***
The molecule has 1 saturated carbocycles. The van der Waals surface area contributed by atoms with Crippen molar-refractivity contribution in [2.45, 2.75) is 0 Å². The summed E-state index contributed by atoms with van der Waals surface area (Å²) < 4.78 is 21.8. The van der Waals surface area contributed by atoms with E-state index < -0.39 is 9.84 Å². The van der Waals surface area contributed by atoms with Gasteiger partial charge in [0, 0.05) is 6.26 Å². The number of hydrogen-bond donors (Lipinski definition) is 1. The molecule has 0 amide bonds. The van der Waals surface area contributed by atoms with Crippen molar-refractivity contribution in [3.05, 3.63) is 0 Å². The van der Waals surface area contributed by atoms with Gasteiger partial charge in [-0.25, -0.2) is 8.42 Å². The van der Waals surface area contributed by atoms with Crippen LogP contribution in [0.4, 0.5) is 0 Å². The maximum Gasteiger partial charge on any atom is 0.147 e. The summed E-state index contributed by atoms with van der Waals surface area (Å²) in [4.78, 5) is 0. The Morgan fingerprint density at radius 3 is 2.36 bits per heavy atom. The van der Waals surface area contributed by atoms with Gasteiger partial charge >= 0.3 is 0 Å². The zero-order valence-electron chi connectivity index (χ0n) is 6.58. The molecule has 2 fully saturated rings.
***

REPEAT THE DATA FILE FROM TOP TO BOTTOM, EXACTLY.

The molecule has 1 saturated carbocycles. The van der Waals surface area contributed by atoms with Crippen molar-refractivity contribution in [2.45, 2.75) is 0 Å². The summed E-state index contributed by atoms with van der Waals surface area (Å²) < 4.78 is 21.8. The van der Waals surface area contributed by atoms with E-state index < -0.39 is 9.84 Å². The van der Waals surface area contributed by atoms with Gasteiger partial charge in [0, 0.05) is 6.26 Å². The number of hydrogen-bond donors (Lipinski definition) is 1. The molecule has 0 amide bonds. The van der Waals surface area contributed by atoms with Crippen molar-refractivity contribution in [3.05, 3.63) is 0 Å². The van der Waals surface area contributed by atoms with Gasteiger partial charge in [-0.25, -0.2) is 8.42 Å². The van der Waals surface area contributed by atoms with Crippen LogP contribution in [0.4, 0.5) is 0 Å². The maximum Gasteiger partial charge on any atom is 0.147 e. The summed E-state index contributed by atoms with van der Waals surface area (Å²) in [4.78, 5) is 0. The Morgan fingerprint density at radius 3 is 2.36 bits per heavy atom. The van der Waals surface area contributed by atoms with Gasteiger partial charge >= 0.3 is 0 Å². The zero-order valence-electron chi connectivity index (χ0n) is 6.58. The molecule has 2 fully saturated rings.